Differential Diagnosis with Eric Youngstrom

The Frank Daniels Endowed Lecture, sponsored by Matthew O. Howard, Frank A. Daniels Distinguished Professor for Human Services Policy Information

Differential Diagnosis for Depressive Disorders: A Step-by-Step Assessment of a Complex Case presented by Eric Youngstrom, Ph.D. || SLIDES || printable Handouts || Guide to EBA

Additional Resources: assessment tools: FIRM,  7up7downBSDSGBICMRS, and articles: on evidence-based assessment, including on biploar with youths, and future directions,

Monday, February 2, 2015, 12-2 pm, at the Tate-Turner-Kuralt Auditorium of the UNC School of Social Work, Chapel Hill, NC  

CEUs2 hours

Description: This workshop will be conducted as something of a detective story. As clinicians we are often presented with clients who may come across at different moments as depressed, hopeful, anxious, giddy, shut-down, fearful, flat, or agitated. How we assess our clients impacts our treatment plan. Working effectively with PTSD, for example, would differ from our approach to treating an individual with social anxiety or depression. Yet even experienced clinicians do not always see eye-to-eye on diagnosis. In this workshop, Eric Youngstrom will illustrate the process of differential diagnosis by inviting us to engage in his gradually unfolding and transparent assessment of a particularly challenging case study. Participants will gain skills in differentiating between different types of mood disorders, why this matters, as well as gaining in familiarity with relevant assessment tools.

 

Trainer: Eric A. Youngstrom, Ph.D. is a licensed psychologist, and Professor of Psychology and Psychiatry at the University of North Carolina at Chapel Hill, where he is also Acting Director of the Center of Excellence for Research and treatment of Bipolar Disorder. He is an extremely engaged researcher – he has published over 200 peer-reviewed articles, reviewed articles for more than 70 scientific journals, and serves on the editorial boards of numerous journals. Much of his research has focused on ways to improve the use of clinical assessment instruments for making better differential diagnoses, predictions about future functioning, or monitoring of treatment progress – particularly with regard to bipolar disorder across the lifespan. Currently, he is the principal investigator on two multi-site studies designed to improve the assessment of bipolar disorder in diverse communities. He has presented his work at scientific meetings around the globe, and has received numerous awards for his research and teaching.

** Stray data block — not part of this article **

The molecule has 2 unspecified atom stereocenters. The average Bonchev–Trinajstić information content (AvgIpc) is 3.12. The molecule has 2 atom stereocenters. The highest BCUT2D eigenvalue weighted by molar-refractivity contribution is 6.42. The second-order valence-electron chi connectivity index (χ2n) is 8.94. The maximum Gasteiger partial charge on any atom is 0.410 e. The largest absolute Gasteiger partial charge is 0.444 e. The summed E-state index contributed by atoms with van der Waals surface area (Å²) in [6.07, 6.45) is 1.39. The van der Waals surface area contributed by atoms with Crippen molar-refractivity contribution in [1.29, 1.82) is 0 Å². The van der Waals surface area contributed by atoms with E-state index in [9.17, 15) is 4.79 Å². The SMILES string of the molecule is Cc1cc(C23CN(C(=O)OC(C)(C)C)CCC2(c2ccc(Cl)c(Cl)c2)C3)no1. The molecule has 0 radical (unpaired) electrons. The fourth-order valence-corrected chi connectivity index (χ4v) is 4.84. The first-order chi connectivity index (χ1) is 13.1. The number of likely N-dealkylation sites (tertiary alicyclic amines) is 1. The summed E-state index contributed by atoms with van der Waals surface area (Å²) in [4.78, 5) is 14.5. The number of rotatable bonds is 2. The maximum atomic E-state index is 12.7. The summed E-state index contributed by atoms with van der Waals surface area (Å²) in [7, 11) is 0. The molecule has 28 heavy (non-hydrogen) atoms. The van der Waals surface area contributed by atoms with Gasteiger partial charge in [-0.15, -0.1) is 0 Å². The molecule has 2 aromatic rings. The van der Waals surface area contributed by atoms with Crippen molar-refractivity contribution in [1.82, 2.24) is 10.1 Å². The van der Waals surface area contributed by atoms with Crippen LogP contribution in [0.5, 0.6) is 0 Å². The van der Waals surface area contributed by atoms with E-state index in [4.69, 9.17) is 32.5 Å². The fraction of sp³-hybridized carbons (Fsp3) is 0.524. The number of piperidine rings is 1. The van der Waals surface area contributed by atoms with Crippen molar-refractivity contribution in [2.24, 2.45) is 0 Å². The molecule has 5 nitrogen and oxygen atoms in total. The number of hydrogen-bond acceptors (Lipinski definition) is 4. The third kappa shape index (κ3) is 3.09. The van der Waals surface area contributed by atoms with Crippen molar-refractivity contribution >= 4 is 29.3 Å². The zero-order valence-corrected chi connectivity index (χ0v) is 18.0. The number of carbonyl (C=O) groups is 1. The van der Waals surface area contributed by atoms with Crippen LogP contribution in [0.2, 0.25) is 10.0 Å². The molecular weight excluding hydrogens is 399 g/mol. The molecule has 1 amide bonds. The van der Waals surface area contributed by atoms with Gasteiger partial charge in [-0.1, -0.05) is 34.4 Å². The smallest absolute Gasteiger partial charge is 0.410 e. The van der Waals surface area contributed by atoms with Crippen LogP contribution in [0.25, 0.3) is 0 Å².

Handouts: All handouts for the event are available on the top of this event’s page

Learning Objectives:

This workshop is designed to help you:

  • Learn base rates in different settings, such as public schools, outpatient services, forensic settings, and inpatient units; and how to use these benchmarks to evaluate efficiently
  • Use assessment procedures to aid in differential diagnosis and measuring response to treatment
  • Apply new methods for interpreting test results, including methods taking into account clinical settings where we work

Information on Continuing Educational Credit:

Contact hours provided for LCSWs and LMFTs 2 hours

The UNC School of Social Work is an NBCC-Approved Continuing Education Provider (ACEPTM) and  may offer NBCC-approved clock hours for events that meet NBCC requirements. The ACEP solely is responsible for all aspects of the program.  2 Contact Hours.  

The program is co-sponsored by the North Carolina Psychological Association and the UNC School of Social Work. The North Carolina Psychological Association is approved by the American Psychological Association to sponsor continuing education for psychologists. The North Carolina Psychological Association maintains responsibility for this program and its content. This program is offered for hours of category A continuing education credit.

 Attendance Policy: – To receive credit, you must be present for the entire session, and you must sign the sign-in and sign-out sheets (for psychologists). No partial credit will be given. No credit will be given to participants who are more than 15 minutes late at the beginning of any session. No credit will be given to participants who leave before the close of a session. 

Additional questions? Contact Deborah Barrett, PhD, LCSW at dbarrett@unc.edu or 919-843-5818